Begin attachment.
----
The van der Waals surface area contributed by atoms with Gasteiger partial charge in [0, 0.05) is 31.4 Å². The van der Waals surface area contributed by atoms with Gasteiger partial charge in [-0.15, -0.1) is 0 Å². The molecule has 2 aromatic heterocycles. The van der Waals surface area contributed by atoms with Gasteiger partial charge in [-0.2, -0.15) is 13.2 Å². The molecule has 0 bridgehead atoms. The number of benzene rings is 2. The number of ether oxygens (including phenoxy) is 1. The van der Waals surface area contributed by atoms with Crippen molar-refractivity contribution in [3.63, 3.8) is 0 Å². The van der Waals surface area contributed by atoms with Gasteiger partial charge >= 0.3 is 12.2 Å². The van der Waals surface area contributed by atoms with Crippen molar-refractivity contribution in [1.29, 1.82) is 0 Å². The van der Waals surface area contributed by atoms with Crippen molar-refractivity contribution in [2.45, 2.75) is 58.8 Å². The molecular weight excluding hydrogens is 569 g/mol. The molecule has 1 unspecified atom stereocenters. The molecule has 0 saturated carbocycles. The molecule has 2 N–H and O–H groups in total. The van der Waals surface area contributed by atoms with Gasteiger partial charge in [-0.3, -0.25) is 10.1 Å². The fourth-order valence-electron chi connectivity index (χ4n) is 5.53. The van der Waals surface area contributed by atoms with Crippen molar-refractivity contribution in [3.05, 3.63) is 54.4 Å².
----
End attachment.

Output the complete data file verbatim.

The van der Waals surface area contributed by atoms with Gasteiger partial charge in [0, 0.05) is 31.4 Å². The van der Waals surface area contributed by atoms with Gasteiger partial charge in [-0.15, -0.1) is 0 Å². The molecule has 2 aromatic heterocycles. The van der Waals surface area contributed by atoms with Gasteiger partial charge in [-0.2, -0.15) is 13.2 Å². The molecule has 0 bridgehead atoms. The number of benzene rings is 2. The number of ether oxygens (including phenoxy) is 1. The van der Waals surface area contributed by atoms with Crippen molar-refractivity contribution in [3.63, 3.8) is 0 Å². The van der Waals surface area contributed by atoms with Gasteiger partial charge >= 0.3 is 12.2 Å². The van der Waals surface area contributed by atoms with Crippen molar-refractivity contribution in [1.29, 1.82) is 0 Å². The van der Waals surface area contributed by atoms with Crippen molar-refractivity contribution in [2.45, 2.75) is 58.8 Å². The molecular weight excluding hydrogens is 569 g/mol. The molecule has 1 unspecified atom stereocenters. The molecule has 0 saturated carbocycles. The molecule has 2 N–H and O–H groups in total. The van der Waals surface area contributed by atoms with Gasteiger partial charge in [-0.3, -0.25) is 10.1 Å². The fourth-order valence-electron chi connectivity index (χ4n) is 5.53. The van der Waals surface area contributed by atoms with Crippen molar-refractivity contribution in [3.05, 3.63) is 54.4 Å².